miércoles, 25 de mayo de 2011

Deadly Outbreak in Germany by Escherichia coli O:104

Uncooked vegetables might be the source of an E. coli outbreak that has claimed at least three lives and may have infected 400 or more people, many of them young adult women.
Klaus Stark, group leader of gastrointestinal infections and zoonotic diseases at the Robert Koch Institute (RKI) told that E. coli O104 serotype appears to be the cause of an E. coli epidemic sweeping Germany, with at least three dead, over 400 sick including 80 cases of hemolytic uremic syndrome. The number of serious cases in such a short time period is very unusual, and the age groups affected are also atypical.

According to Dr. Alex Friedrich, chair of Medical Microbiology and Infection Control, University Hospital Groningen, the Netherlands, the serotype involved in some of the cases is E. coli O:104. Most laboratories would not be equipped to routinely screen for such a rare shiga-toxin producing E. coli.  

 News reports described victims' infections as severe, with as many as 80 developing hemolytic uremic syndrome (HUS), a life-threatening complication.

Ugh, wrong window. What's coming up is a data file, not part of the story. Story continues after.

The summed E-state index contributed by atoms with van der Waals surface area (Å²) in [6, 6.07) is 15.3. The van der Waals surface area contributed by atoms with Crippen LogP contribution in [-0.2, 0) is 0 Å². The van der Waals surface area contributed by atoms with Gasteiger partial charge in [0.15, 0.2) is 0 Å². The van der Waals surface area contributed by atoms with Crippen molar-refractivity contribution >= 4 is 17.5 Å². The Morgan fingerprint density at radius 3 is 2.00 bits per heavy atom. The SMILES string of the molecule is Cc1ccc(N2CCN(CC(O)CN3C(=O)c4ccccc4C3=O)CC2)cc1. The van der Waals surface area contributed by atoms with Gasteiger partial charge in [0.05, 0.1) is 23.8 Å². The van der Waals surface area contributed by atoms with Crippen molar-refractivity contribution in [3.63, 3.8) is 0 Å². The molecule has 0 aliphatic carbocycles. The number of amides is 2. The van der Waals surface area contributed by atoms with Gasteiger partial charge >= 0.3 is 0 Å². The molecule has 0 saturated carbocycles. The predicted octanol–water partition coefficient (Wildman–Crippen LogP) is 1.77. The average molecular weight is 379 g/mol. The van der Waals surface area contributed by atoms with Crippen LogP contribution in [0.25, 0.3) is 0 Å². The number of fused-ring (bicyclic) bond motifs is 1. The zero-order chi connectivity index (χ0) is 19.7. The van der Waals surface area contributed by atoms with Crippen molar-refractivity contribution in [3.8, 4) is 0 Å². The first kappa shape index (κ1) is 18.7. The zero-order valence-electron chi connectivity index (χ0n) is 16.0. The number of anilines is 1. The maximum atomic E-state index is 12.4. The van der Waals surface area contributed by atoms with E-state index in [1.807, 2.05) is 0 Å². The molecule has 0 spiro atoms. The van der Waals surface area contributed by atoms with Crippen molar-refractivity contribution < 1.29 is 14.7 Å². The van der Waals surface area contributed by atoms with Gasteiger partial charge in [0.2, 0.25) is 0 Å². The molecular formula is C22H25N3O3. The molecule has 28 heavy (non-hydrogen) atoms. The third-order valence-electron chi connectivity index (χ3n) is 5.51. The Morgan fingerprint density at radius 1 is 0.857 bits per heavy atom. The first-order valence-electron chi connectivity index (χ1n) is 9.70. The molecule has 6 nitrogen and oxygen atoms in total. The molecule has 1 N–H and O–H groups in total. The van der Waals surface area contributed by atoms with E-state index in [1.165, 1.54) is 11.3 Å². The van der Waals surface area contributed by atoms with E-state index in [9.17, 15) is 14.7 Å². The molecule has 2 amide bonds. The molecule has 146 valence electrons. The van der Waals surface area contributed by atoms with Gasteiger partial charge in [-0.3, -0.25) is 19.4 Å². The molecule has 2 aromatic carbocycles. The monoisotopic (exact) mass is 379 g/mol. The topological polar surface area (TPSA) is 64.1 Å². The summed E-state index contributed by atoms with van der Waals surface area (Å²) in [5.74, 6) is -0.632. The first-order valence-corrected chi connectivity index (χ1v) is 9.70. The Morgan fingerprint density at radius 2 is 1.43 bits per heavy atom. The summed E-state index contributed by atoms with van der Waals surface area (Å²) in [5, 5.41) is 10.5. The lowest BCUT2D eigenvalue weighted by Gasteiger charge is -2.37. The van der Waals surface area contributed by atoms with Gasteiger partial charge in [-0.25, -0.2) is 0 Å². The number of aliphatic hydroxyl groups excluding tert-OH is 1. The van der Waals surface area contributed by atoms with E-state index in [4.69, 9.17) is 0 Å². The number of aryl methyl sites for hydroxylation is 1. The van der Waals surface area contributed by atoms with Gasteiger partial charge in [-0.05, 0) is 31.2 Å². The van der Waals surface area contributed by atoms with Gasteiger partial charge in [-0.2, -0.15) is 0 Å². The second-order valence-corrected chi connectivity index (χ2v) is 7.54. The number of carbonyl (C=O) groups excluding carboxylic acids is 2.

The RKI said more than 80 cases of haemolytic uremic syndrome (HUS) had been reported in the past two weeks, a life-threatening disease caused by infection with the enterohaemorrhagic E. coli (EHEC) strain.

In the northern state of Schleswig-Holstein alone, there were some 200 suspected cases of people suffering from bloody diarrhoea, while in Lower Saxony there were 96 and in Hamburg 42

Many of those affected are being treated in hospitals, according to one report, and some have had to be placed on mechanical respirators. The epidemiological investigation has been hampered because many of the case patients have been too sick to give detailed information about what they have eaten.


Aporte: Fernando Fuentes Pinochet

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